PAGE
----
U stays strong, finishes fifth at Big Ten meet

The finish was Minnesota’s women’s swimming and diving team’s best since 2000.

Kent Erdahl

The weekend portion of the Big Ten Women’s Swimming and Diving Championships, held at the University Aquatic Center, could have been compared to a certain big-budget Hollywood blockbuster, at least in terms of thrills. There were plenty of dramatic moments, flowing tears, superhuman feats, pyrotechnics and even fully clothed people drenched from head to toe.

The weekend began after a trumpet player performing the national anthem finished with a dive off the 10-meter platform in a tuxedo. It came to an end after Michigan won a Big Ten title and the entire team, including the coaching staff, jumped into the pool.

The Wolverines won with 604.5 team points, followed by Penn State (590.5), Indiana (563.5), Wisconsin (503) and Minnesota (412.5).

Although the Gophers finished a distant fifth, they set several team records and achieved many personal-best times.

“I’m really happy,” coach Jean Freeman said. “Michigan swam great, and we’re on a progression to get back to the top.”

Freeman hopes the Gophers’ push toward the top will continue with junior Katy Coombe, who finished her stellar week by placing fifth in the 100-meter freestyle with a personal-best time of 50.12, and by being named second team all-Big Ten.

“Nothing really sank in until I found out I finished my last race, and I realized how well I had swam this week,” Coombe said. “I never really thought of myself being in contention for that type of award.”

In addition to Coombe, Minnesota senior swimmers Megan Moore, Carol Crouthamel, Sarah Bohlsen, Juleen Rodakowski and Melissa Schold did their part by contributing 88 team points from individual events during Friday and Saturday alone.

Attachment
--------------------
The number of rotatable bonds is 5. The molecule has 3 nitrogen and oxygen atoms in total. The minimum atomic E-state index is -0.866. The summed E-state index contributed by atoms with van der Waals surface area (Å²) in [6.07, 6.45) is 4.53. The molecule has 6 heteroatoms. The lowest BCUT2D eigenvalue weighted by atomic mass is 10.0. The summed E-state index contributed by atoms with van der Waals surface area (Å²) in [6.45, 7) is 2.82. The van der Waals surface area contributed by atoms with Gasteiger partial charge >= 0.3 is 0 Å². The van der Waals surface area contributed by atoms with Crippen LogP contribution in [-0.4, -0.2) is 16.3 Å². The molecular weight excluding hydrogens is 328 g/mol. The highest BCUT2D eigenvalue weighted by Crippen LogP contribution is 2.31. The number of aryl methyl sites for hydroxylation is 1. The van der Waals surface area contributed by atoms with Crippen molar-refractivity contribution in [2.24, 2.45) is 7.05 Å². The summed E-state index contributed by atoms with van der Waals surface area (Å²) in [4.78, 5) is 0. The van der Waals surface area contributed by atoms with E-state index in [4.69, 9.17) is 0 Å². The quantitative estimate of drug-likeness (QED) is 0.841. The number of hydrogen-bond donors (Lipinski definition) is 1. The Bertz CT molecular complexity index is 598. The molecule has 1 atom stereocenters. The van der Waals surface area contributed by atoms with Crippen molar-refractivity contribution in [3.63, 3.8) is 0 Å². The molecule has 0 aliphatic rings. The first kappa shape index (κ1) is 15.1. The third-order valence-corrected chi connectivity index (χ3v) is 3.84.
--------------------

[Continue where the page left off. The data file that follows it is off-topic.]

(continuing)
“We really went out with a bang,” Moore said. “There were some great performances.”

Several of those finishes were personal bests for the seniors, including Moore’s emotional final in the 200-yard backstroke.

Moore finished sixth with a time of 1:59.92 but broke the two-minute threshold for the first time in her career with the Gophers.

“I’ve been trying for four years, and I never thought I could do it,” Moore said. “When I actually got it, I was completely overwhelmed and just started bawling. It was probably the best way I could have ended my career.”

Despite the final standings, Michigan remained two points behind Penn State going in to the last event when the Wolverines swam a blistering time of 3:18.95 in the 400-yard freestyle relay to win the event and the championship. The Lions’ relay finished seventh in 3:23.49.

“We knew what the total was,” Michigan coach Jim Richardson said. “We knew we just needed to finish one place ahead of them.”

Michigan’s fast finish wasn’t the only top performance of the weekend.

On Friday, Penn State’s 400-yard medley relay swam the fastest time in the nation in 3:36.56, and Wisconsin’s Bethany Pendleton set the new national benchmark in the 400-yard individual medley with a time of 4:08.92. Pendleton’s performance helped her become the Big Ten swimmer of the championships and of the year.